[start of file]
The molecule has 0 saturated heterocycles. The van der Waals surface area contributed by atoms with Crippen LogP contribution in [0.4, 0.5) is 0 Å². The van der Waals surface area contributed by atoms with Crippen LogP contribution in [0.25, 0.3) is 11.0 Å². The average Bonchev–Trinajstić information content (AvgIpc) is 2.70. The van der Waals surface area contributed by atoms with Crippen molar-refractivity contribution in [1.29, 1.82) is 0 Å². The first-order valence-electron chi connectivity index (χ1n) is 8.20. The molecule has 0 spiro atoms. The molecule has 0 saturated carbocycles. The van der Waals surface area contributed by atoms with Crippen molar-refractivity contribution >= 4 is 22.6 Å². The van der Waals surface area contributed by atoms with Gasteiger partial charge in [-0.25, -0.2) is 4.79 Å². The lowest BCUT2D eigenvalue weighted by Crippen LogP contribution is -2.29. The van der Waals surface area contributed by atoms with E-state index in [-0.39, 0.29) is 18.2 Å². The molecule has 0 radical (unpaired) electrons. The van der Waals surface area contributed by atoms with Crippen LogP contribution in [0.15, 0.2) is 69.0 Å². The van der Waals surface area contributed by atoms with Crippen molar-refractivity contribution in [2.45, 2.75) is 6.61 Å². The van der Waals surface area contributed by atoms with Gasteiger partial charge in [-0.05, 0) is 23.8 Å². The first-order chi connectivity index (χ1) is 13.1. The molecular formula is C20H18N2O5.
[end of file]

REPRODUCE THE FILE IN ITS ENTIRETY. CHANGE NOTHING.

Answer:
The molecule has 0 saturated heterocycles. The van der Waals surface area contributed by atoms with Crippen LogP contribution in [0.4, 0.5) is 0 Å². The van der Waals surface area contributed by atoms with Crippen LogP contribution in [0.25, 0.3) is 11.0 Å². The average Bonchev–Trinajstić information content (AvgIpc) is 2.70. The van der Waals surface area contributed by atoms with Crippen molar-refractivity contribution in [1.29, 1.82) is 0 Å². The first-order valence-electron chi connectivity index (χ1n) is 8.20. The molecule has 0 spiro atoms. The molecule has 0 saturated carbocycles. The van der Waals surface area contributed by atoms with Crippen molar-refractivity contribution >= 4 is 22.6 Å². The van der Waals surface area contributed by atoms with Gasteiger partial charge in [-0.25, -0.2) is 4.79 Å². The lowest BCUT2D eigenvalue weighted by Crippen LogP contribution is -2.29. The van der Waals surface area contributed by atoms with E-state index in [-0.39, 0.29) is 18.2 Å². The molecule has 0 radical (unpaired) electrons. The van der Waals surface area contributed by atoms with Crippen LogP contribution in [0.15, 0.2) is 69.0 Å². The van der Waals surface area contributed by atoms with Crippen molar-refractivity contribution in [2.45, 2.75) is 6.61 Å². The van der Waals surface area contributed by atoms with Gasteiger partial charge in [-0.05, 0) is 23.8 Å². The first-order chi connectivity index (χ1) is 13.1. The molecular formula is C20H18N2O5.